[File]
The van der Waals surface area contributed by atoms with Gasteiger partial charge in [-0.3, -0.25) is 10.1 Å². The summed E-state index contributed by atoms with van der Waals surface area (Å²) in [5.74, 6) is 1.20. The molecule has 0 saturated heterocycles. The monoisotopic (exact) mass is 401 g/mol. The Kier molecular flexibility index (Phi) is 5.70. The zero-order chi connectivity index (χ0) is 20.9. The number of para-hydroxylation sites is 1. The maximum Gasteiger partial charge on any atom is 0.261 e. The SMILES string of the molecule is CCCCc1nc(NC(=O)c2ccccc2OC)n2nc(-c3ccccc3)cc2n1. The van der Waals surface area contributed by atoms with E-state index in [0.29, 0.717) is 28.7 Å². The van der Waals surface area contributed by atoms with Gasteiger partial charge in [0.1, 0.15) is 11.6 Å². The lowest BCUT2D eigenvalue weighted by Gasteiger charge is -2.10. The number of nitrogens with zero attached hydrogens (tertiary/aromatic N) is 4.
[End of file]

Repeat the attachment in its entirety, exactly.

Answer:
The van der Waals surface area contributed by atoms with Gasteiger partial charge in [-0.3, -0.25) is 10.1 Å². The summed E-state index contributed by atoms with van der Waals surface area (Å²) in [5.74, 6) is 1.20. The molecule has 0 saturated heterocycles. The monoisotopic (exact) mass is 401 g/mol. The Kier molecular flexibility index (Phi) is 5.70. The zero-order chi connectivity index (χ0) is 20.9. The number of para-hydroxylation sites is 1. The maximum Gasteiger partial charge on any atom is 0.261 e. The SMILES string of the molecule is CCCCc1nc(NC(=O)c2ccccc2OC)n2nc(-c3ccccc3)cc2n1. The van der Waals surface area contributed by atoms with E-state index in [0.29, 0.717) is 28.7 Å². The van der Waals surface area contributed by atoms with Gasteiger partial charge in [0.1, 0.15) is 11.6 Å². The lowest BCUT2D eigenvalue weighted by Gasteiger charge is -2.10. The number of nitrogens with zero attached hydrogens (tertiary/aromatic N) is 4.